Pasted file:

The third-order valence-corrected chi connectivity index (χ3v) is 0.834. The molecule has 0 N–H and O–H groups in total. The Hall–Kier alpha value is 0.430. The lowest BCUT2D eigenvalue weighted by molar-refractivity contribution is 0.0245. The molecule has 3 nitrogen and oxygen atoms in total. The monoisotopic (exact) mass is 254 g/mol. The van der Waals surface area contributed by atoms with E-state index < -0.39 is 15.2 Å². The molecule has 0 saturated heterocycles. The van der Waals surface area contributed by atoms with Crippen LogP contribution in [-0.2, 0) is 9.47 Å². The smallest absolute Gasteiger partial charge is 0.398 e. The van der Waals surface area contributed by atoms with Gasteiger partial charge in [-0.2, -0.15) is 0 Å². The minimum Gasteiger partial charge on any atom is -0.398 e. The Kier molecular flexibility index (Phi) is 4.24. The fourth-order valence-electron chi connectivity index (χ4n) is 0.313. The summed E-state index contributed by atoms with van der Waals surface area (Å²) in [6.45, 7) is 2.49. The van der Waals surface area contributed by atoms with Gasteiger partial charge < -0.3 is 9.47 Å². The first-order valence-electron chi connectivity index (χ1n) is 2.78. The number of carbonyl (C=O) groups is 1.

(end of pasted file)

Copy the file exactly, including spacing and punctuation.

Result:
The third-order valence-corrected chi connectivity index (χ3v) is 0.834. The molecule has 0 N–H and O–H groups in total. The Hall–Kier alpha value is 0.430. The lowest BCUT2D eigenvalue weighted by molar-refractivity contribution is 0.0245. The molecule has 3 nitrogen and oxygen atoms in total. The monoisotopic (exact) mass is 254 g/mol. The van der Waals surface area contributed by atoms with E-state index < -0.39 is 15.2 Å². The molecule has 0 saturated heterocycles. The van der Waals surface area contributed by atoms with Crippen LogP contribution in [-0.2, 0) is 9.47 Å². The smallest absolute Gasteiger partial charge is 0.398 e. The van der Waals surface area contributed by atoms with Gasteiger partial charge in [-0.2, -0.15) is 0 Å². The minimum Gasteiger partial charge on any atom is -0.398 e. The Kier molecular flexibility index (Phi) is 4.24. The fourth-order valence-electron chi connectivity index (χ4n) is 0.313. The summed E-state index contributed by atoms with van der Waals surface area (Å²) in [6.45, 7) is 2.49. The van der Waals surface area contributed by atoms with Gasteiger partial charge < -0.3 is 9.47 Å². The first-order valence-electron chi connectivity index (χ1n) is 2.78. The number of carbonyl (C=O) groups is 1.